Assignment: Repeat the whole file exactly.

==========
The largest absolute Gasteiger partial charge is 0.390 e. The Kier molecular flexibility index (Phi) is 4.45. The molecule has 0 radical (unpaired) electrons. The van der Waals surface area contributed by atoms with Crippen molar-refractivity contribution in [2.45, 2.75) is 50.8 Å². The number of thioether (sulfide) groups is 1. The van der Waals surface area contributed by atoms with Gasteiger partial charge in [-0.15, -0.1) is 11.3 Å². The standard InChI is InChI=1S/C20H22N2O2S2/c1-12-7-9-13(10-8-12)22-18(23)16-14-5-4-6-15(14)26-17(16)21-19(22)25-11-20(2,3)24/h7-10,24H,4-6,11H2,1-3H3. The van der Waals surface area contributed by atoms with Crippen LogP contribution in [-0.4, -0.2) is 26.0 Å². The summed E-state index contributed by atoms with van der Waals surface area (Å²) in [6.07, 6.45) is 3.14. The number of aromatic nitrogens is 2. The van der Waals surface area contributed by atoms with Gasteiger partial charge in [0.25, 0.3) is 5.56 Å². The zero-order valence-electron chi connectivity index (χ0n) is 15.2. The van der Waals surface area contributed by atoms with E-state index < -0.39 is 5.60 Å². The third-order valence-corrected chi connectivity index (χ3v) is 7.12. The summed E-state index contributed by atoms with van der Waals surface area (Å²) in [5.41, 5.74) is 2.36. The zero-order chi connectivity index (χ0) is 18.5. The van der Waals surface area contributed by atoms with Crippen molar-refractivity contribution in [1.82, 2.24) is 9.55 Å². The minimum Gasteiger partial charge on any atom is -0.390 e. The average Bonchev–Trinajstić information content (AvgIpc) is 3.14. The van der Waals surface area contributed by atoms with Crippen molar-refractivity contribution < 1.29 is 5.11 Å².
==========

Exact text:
The largest absolute Gasteiger partial charge is 0.390 e. The Kier molecular flexibility index (Phi) is 4.45. The molecule has 0 radical (unpaired) electrons. The van der Waals surface area contributed by atoms with Crippen molar-refractivity contribution in [2.45, 2.75) is 50.8 Å². The number of thioether (sulfide) groups is 1. The van der Waals surface area contributed by atoms with Gasteiger partial charge in [-0.15, -0.1) is 11.3 Å². The standard InChI is InChI=1S/C20H22N2O2S2/c1-12-7-9-13(10-8-12)22-18(23)16-14-5-4-6-15(14)26-17(16)21-19(22)25-11-20(2,3)24/h7-10,24H,4-6,11H2,1-3H3. The van der Waals surface area contributed by atoms with Crippen LogP contribution in [-0.4, -0.2) is 26.0 Å². The summed E-state index contributed by atoms with van der Waals surface area (Å²) in [6.07, 6.45) is 3.14. The number of aromatic nitrogens is 2. The van der Waals surface area contributed by atoms with Gasteiger partial charge in [0.25, 0.3) is 5.56 Å². The zero-order valence-electron chi connectivity index (χ0n) is 15.2. The van der Waals surface area contributed by atoms with E-state index < -0.39 is 5.60 Å². The third-order valence-corrected chi connectivity index (χ3v) is 7.12. The summed E-state index contributed by atoms with van der Waals surface area (Å²) in [5.41, 5.74) is 2.36. The zero-order chi connectivity index (χ0) is 18.5. The van der Waals surface area contributed by atoms with Crippen molar-refractivity contribution in [1.82, 2.24) is 9.55 Å². The minimum Gasteiger partial charge on any atom is -0.390 e. The average Bonchev–Trinajstić information content (AvgIpc) is 3.14. The van der Waals surface area contributed by atoms with Crippen molar-refractivity contribution < 1.29 is 5.11 Å².